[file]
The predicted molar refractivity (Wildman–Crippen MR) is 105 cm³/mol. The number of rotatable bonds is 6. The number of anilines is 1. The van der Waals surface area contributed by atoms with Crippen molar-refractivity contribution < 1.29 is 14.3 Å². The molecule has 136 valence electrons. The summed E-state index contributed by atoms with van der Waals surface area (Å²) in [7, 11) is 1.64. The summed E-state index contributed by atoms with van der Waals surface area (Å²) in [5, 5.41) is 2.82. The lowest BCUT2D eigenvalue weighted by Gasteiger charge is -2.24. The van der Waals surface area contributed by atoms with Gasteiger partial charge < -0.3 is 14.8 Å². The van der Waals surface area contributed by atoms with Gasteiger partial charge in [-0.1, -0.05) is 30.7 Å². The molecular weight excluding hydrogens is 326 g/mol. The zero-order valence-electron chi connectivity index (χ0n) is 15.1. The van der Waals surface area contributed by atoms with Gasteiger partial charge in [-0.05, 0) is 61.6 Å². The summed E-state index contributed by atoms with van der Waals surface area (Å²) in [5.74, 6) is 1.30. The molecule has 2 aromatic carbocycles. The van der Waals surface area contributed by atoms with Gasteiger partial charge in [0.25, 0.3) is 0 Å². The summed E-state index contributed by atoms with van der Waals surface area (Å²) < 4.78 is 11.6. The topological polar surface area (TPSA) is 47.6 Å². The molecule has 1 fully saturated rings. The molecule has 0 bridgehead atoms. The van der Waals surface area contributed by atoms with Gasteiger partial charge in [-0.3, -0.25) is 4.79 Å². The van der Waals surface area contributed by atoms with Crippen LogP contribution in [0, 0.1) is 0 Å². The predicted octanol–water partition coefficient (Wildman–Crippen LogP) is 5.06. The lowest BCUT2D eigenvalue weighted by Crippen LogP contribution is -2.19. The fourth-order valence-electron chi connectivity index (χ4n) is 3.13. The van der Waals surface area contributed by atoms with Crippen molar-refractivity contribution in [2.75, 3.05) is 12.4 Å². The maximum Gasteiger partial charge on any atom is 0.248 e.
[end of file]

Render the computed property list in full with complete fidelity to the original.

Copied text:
The predicted molar refractivity (Wildman–Crippen MR) is 105 cm³/mol. The number of rotatable bonds is 6. The number of anilines is 1. The van der Waals surface area contributed by atoms with Crippen molar-refractivity contribution < 1.29 is 14.3 Å². The molecule has 136 valence electrons. The summed E-state index contributed by atoms with van der Waals surface area (Å²) in [7, 11) is 1.64. The summed E-state index contributed by atoms with van der Waals surface area (Å²) in [5, 5.41) is 2.82. The lowest BCUT2D eigenvalue weighted by Gasteiger charge is -2.24. The van der Waals surface area contributed by atoms with Gasteiger partial charge < -0.3 is 14.8 Å². The van der Waals surface area contributed by atoms with Gasteiger partial charge in [-0.1, -0.05) is 30.7 Å². The molecular weight excluding hydrogens is 326 g/mol. The zero-order valence-electron chi connectivity index (χ0n) is 15.1. The van der Waals surface area contributed by atoms with Gasteiger partial charge in [-0.05, 0) is 61.6 Å². The summed E-state index contributed by atoms with van der Waals surface area (Å²) in [5.74, 6) is 1.30. The molecule has 2 aromatic carbocycles. The van der Waals surface area contributed by atoms with Gasteiger partial charge in [0.25, 0.3) is 0 Å². The summed E-state index contributed by atoms with van der Waals surface area (Å²) < 4.78 is 11.6. The topological polar surface area (TPSA) is 47.6 Å². The molecule has 1 fully saturated rings. The molecule has 0 bridgehead atoms. The van der Waals surface area contributed by atoms with Gasteiger partial charge in [-0.3, -0.25) is 4.79 Å². The van der Waals surface area contributed by atoms with Crippen LogP contribution in [0, 0.1) is 0 Å². The predicted octanol–water partition coefficient (Wildman–Crippen LogP) is 5.06. The lowest BCUT2D eigenvalue weighted by Crippen LogP contribution is -2.19. The fourth-order valence-electron chi connectivity index (χ4n) is 3.13. The van der Waals surface area contributed by atoms with Crippen molar-refractivity contribution in [2.75, 3.05) is 12.4 Å². The maximum Gasteiger partial charge on any atom is 0.248 e.